Air Scares Prompt People to Embrace Slow Travel
Planes, trains, and automobiles may soon be boats, trains, and automobiles.
Peter Ward, the founder of Medical Digital Media, a video production company, woke up Thursday to the news of the Air Algerie crash in the Sahara and decided he’d had enough. He booked a train to take himself to a business meeting in California instead of flying.
Related: How to Combat a Fear of Flying
Some are opting to use the train for business travel (Photo: Getty Images)
"I just don’t want to fly right now," Ward said, citing the Air Algerie and Malaysia Airlines crashes as the chief reasoning behind his decision. “It’s not a reason to panic, but it’s a great idea to travel with a lot more caution — less headphones and more awareness — so I have allocated time to take the train to Chicago and do meetings there before taking a train from Chicago to California and back.”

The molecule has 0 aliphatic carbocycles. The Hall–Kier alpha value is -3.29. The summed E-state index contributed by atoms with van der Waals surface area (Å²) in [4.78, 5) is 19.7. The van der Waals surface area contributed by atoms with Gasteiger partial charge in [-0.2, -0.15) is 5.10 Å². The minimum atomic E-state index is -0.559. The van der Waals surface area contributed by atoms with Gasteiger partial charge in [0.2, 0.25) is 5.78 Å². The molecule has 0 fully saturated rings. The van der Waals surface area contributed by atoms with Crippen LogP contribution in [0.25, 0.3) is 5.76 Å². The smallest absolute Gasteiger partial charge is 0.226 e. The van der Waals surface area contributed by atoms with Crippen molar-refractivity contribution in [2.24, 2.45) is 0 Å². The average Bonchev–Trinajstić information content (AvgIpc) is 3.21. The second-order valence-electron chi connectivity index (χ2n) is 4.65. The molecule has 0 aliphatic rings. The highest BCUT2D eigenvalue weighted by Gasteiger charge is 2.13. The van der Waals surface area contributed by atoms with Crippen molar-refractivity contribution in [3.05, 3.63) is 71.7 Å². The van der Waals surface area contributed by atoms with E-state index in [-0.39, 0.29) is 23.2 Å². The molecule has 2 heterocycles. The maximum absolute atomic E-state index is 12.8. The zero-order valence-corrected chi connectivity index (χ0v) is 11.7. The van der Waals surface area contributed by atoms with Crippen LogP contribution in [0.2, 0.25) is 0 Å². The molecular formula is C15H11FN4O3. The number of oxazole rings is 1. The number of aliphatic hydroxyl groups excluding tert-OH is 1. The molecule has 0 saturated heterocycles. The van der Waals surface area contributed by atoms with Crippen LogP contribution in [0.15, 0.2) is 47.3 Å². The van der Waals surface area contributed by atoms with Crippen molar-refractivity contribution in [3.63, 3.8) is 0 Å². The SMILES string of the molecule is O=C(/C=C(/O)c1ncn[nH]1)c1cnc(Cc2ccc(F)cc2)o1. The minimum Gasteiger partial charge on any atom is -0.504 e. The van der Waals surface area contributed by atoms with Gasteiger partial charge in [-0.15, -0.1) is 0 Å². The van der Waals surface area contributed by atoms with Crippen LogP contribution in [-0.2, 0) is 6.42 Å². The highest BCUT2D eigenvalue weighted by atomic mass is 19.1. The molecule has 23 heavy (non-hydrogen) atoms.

Ward added that although he runs a company that requires him to take meetings in other states, “because of recent events I’ve had to rethink how I do business. So if I have a meeting in Ohio, I will try to set it up in Pennsylvania so I can drive.”
Ward isn’t the only one shying away from air travel right now.
“People will absolutely think twice about getting on a flight right now,” said Jeff Wise, the author of “Extreme Fear: The Science of Your Mind in Danger.” “It feels like a completely rational thing to not want to get on their planes at this point.”
Others are opting for travel by car (Photo: Getty Images)